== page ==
Property Rights and the Rule Against Perpetuities

September 7, 2018 Paul Emile Trudelle Estate & Trust, Litigation Tags: , 0 Comments

In Clarke v. Kokic, 2018 ONCA 705 (CanLII), the Ontario Court of Appeal ruled definitively on the application of the rule against perpetuities to real property easement rights.

Stuart Clark recently blogged on the rule in his blog, “Rule Against Perpetuities – It’s not so scary”. As stated by Stuart, “At its most simple, the rule against perpetuities can be understood as not allowing an individual to control the distribution or ownership of property for longer than the “perpetuity period”, with the perpetuity period equating to a “life in being” who is alive upon the death of the testator plus twenty one years.”

In Clarke v. Kokic, the Clarkes and the Kokics owned adjacent buildings. The Clarkes had an easement over part of the Kokics’ property. The Clarkes wanted to renovate their property by widening a doorway through which the easement passed. The Kokics interfered with the right of way, and the Clarkes applied for declaratory and injunctive relief.Door with key in lock

One of the defences that the Kokics raised was that the easement was void because of the rule against perpetuities. The Court of Appeal rejected the argument. The Court of Appeal noted that the rule does not restrict the duration of property interests, but, rather, the length of time that may elapse between the creation of a contingent interest and the vesting of that interest. An express easement vests rights at the time of the grant of the easement, and there are no contingent interests. Thus, the rule does not apply.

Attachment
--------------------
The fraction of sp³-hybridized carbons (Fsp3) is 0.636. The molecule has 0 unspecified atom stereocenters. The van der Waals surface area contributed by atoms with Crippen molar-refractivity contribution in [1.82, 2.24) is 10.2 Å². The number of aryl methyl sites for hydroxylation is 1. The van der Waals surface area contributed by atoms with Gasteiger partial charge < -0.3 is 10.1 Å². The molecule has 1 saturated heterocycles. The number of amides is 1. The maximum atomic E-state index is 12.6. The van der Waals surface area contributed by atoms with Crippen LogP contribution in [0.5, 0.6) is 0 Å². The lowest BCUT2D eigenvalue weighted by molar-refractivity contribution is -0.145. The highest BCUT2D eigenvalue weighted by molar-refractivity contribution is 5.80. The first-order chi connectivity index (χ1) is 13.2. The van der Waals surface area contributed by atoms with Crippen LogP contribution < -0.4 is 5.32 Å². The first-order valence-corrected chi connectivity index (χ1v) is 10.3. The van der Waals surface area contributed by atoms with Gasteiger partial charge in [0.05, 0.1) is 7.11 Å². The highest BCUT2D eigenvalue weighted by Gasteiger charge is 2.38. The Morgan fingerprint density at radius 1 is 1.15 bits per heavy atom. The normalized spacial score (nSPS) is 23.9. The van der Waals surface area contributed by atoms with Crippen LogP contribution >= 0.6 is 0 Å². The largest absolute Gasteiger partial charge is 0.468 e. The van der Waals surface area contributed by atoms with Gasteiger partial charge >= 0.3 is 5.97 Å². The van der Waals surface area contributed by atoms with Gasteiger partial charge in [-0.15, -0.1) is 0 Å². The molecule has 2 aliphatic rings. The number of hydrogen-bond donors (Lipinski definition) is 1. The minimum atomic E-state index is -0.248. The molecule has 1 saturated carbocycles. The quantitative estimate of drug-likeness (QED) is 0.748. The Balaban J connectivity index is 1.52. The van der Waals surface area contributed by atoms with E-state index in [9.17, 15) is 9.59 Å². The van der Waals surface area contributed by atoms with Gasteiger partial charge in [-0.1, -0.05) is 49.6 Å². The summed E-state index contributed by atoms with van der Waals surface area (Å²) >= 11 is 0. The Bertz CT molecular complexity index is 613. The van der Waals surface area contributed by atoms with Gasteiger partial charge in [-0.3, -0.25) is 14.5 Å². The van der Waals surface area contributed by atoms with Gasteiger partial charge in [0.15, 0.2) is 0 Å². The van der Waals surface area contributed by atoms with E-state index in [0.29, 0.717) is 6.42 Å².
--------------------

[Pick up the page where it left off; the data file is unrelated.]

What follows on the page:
The Court of Appeal referred to the 1991 decision of Sutherland Estate v. Dyer (1991 CanLII 7120 (ON SC). There, the court held that the rule did not apply to the granting of a right of first refusal. The court referred to a book by Professors Morris and Leach entitled The Rule Against Perpetuities, 2nd ed. (London: Stevens, 1962) and “a statement of the rule which must surely rank amongst the most concise yet all-embracing definitions of an important legal rule in all of English legal history”:

“No interest is good unless it must vest, if at all, not later than twenty-one years after some life in being at the creation of the interest.”

The rule against perpetuities: still a little scary.

Have a great weekend.

Paul Trudelle

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